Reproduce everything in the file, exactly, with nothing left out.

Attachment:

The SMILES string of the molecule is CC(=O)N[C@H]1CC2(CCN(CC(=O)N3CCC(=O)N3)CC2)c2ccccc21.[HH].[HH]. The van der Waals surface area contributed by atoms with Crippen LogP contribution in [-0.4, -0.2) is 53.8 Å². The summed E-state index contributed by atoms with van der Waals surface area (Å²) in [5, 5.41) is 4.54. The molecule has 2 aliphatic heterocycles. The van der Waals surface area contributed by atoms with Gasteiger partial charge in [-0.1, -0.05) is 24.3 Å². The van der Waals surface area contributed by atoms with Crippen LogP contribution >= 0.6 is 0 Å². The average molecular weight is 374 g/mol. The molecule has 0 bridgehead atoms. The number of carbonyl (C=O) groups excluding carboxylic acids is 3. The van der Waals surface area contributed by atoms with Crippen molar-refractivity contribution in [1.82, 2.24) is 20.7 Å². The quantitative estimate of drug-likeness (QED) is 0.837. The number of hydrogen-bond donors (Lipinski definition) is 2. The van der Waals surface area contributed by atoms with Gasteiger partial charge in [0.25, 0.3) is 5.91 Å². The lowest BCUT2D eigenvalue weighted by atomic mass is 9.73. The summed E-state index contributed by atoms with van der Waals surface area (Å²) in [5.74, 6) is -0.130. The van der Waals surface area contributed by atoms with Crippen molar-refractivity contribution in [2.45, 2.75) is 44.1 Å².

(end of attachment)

The SMILES string of the molecule is CC(=O)N[C@H]1CC2(CCN(CC(=O)N3CCC(=O)N3)CC2)c2ccccc21.[HH].[HH]. The van der Waals surface area contributed by atoms with Crippen LogP contribution in [-0.4, -0.2) is 53.8 Å². The summed E-state index contributed by atoms with van der Waals surface area (Å²) in [5, 5.41) is 4.54. The molecule has 2 aliphatic heterocycles. The van der Waals surface area contributed by atoms with Gasteiger partial charge in [-0.1, -0.05) is 24.3 Å². The van der Waals surface area contributed by atoms with Crippen LogP contribution >= 0.6 is 0 Å². The average molecular weight is 374 g/mol. The molecule has 0 bridgehead atoms. The number of carbonyl (C=O) groups excluding carboxylic acids is 3. The van der Waals surface area contributed by atoms with Crippen molar-refractivity contribution in [1.82, 2.24) is 20.7 Å². The quantitative estimate of drug-likeness (QED) is 0.837. The number of hydrogen-bond donors (Lipinski definition) is 2. The van der Waals surface area contributed by atoms with Gasteiger partial charge in [0.25, 0.3) is 5.91 Å². The lowest BCUT2D eigenvalue weighted by atomic mass is 9.73. The summed E-state index contributed by atoms with van der Waals surface area (Å²) in [5.74, 6) is -0.130. The van der Waals surface area contributed by atoms with Crippen molar-refractivity contribution in [2.45, 2.75) is 44.1 Å².